Yesterday marked exactly three years since the first COVID-19 patient was reported in Korea. The decrease in confirmed cases, deaths and critically ill patients is clearly visible. Starting Jan. 30, the indoor mask regulations will be eased from “mandatory” to “recommendation.” After passing through the long tunnel of the pandemic, we are finally about to resume pre-COVID-19 normalcy in our day-to-day life. It will be a great weight off the mind of many as they spend the Lunar New Year holiday with family face-to-face.
Due to the coronavirus, society had to go through unprecedented confusion and abrupt changes. As the number of infections surged seven times with successive mutated coronaviruses, the cumulative number of confirmed cases over three years reached a whopping 29,955,366 (as of Friday midnight). The ripple effect of the virus was so intense that 60% of the Korean population was infected in total, with the death toll exceeding 30,000. Strong quarantine measures have tremendously impacted all facets of life, including society, education, and the economy. It will take a considerable amount of time to achieve full recovery.
The COVID-19 pandemic left behind deep scars. Students unable to go to school due to school closures are experiencing problems such as compromised social skills and reduced academic achievement. Prolonged use of masks negatively affected children's language development. Up to 70% of adults also experienced depression called “COVID blue” caused by a prolonged isolated life of no-in-person, no contact. The economic impact of the virus has been extremely severe as well. Due to business restrictions such as social distancing, numerous self-employed and small business owners were forced to close their businesses. Inflation triggered by large-scale COVID subsidies coupled with the global supply chain crisis led to the three worst combinations of high prices, high-interest rates, and high exchange rates, which in turn have pushed the vulnerable to the cliff’s edge.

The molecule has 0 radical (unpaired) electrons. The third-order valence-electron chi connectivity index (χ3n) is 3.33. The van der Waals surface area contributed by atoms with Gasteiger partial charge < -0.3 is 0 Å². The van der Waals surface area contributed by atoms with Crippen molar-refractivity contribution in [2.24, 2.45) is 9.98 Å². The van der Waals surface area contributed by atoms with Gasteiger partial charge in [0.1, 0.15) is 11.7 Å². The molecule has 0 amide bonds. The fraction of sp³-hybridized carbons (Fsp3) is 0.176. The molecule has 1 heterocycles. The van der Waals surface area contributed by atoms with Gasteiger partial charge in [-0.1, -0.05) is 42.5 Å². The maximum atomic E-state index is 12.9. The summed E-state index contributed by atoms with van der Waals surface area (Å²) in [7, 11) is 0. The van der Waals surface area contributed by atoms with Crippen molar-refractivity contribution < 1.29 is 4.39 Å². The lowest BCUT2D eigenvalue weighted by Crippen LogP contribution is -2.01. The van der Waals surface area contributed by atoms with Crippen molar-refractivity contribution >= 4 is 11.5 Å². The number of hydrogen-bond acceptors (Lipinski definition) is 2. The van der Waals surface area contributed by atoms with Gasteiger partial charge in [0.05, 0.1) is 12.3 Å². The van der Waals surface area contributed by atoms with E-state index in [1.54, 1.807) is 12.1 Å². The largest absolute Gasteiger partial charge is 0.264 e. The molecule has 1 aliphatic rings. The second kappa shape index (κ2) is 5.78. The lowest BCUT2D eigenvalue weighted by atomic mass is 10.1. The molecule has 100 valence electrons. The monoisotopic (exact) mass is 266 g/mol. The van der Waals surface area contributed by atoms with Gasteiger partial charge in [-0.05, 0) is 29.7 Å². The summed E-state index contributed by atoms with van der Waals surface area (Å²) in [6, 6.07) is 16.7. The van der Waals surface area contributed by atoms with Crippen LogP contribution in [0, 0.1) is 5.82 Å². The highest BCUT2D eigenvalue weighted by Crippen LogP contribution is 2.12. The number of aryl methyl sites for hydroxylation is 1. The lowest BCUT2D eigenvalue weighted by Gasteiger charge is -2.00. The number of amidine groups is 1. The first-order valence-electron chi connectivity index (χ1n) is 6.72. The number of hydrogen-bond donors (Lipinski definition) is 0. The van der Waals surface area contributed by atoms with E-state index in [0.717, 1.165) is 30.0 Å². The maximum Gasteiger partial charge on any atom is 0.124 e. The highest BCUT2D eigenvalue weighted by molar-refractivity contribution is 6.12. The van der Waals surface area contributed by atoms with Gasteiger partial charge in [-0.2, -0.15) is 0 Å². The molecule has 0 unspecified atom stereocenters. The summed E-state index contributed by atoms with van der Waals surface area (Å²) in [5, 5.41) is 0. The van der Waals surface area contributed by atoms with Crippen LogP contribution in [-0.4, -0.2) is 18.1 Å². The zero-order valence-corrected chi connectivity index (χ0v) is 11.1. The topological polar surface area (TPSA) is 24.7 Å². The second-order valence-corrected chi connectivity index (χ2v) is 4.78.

The daily life that the pandemic changed has presented new possibilities as well. With the spread of telecommuting, a new work culture, such as remote work and workation, has emerged, and a foundation has been laid to discuss telemedicine in earnest. The strengths of the "contactless era" boasting efficiency and convenience are areas that need to be further explored in the future.
The COVID pandemic is coming to an end, but we are not out of the woods yet from crippling attacks caused by a noble virus. A new infectious disease may sweep across the world again. The World Health Organization and major countries have already started preparations for the possibility of a second or third pandemic. Korea should reorganize its healthcare system and expedite the advancement of vaccine-related medical technologies. The pandemic has given us a lot of homework to work on, from reducing the educational attainment gap and the gap between rich and poor to healing the wounds caused by isolation. It is high time that we usher in the ‘post-COVID’ era by solving these problems one by one.